Defense Date


Document Type


Degree Name

Doctor of Philosophy


Health Administration

First Advisor

Louis F. Rossiter


The purpose of this prospective study is to examine the effects of differences in utilization controls on HMO enrollees' health, satisfaction with quality of care and access, and disenrollment. Previous studies of alternative care systems have shown that they are able to decrease costs (Luft, 1981; Anderson, Herald, Butler, Kohrman, & Morrison, 1985), but have not examined the organizational structure within the organization that oversees utilization. No prior studies have examined the effects of different types and degrees of utilization controls on the health, satisfaction, and access of enrollees.

For this investigation, Williamson's (1975) theory of organizations, transaction costs economics, is used as the analytic framework. It is applicable to a study of utilization controls because it explains the organizational design or "governance structure" adopted to promote economic efficiency.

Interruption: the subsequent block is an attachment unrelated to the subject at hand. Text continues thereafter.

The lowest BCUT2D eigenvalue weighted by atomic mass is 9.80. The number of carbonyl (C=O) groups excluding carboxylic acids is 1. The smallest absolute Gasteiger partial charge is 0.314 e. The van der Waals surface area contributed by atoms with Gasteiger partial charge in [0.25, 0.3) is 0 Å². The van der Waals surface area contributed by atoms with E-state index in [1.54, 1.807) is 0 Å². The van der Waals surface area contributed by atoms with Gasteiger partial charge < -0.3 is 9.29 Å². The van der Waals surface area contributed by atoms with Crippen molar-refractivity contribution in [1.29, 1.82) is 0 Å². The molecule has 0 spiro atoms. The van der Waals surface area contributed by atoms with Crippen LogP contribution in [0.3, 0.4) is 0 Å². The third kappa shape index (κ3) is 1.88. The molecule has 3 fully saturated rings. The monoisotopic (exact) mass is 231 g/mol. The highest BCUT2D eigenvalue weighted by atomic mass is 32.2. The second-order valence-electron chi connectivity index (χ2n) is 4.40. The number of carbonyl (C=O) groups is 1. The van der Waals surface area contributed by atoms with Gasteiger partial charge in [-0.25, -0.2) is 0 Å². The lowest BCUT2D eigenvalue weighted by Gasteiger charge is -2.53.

Data for this study comes from the National Medicare Competition Evaluation's (NMCE) initial and follow-up beneficiary surveys and was merged with data about the plans. Data on the utilization controls to which the enrollees were exposed comes from the NMCE case studies prepared about six months after the plans started enrolling Medicare patients. Data on health, satisfaction, and access measures comes from the beneficiary surveys. The surveys were conducted about a year apart; the first one occurring upon enrollment in the HMOs.

Separate analyses using ordinary least squares and logit regression techniques were performed for 1,175 continuous enrollees and 376 disenrollees using the merged data. The disenrollees were treated as a distinct group because their leaving the HMO may have been motivated by dissatisfaction with utilization control.

The analysis found that exposure to different types and stringency of utilization controls was not associated with changes in enrollees' health. They did affect satisfaction with quality of care and appointment convenience.

Disenrollment was significant; 18% of the enrollees left the plans during the study. Utilization controls accounted for 49.2% of the variance in disenrollment from the plans.


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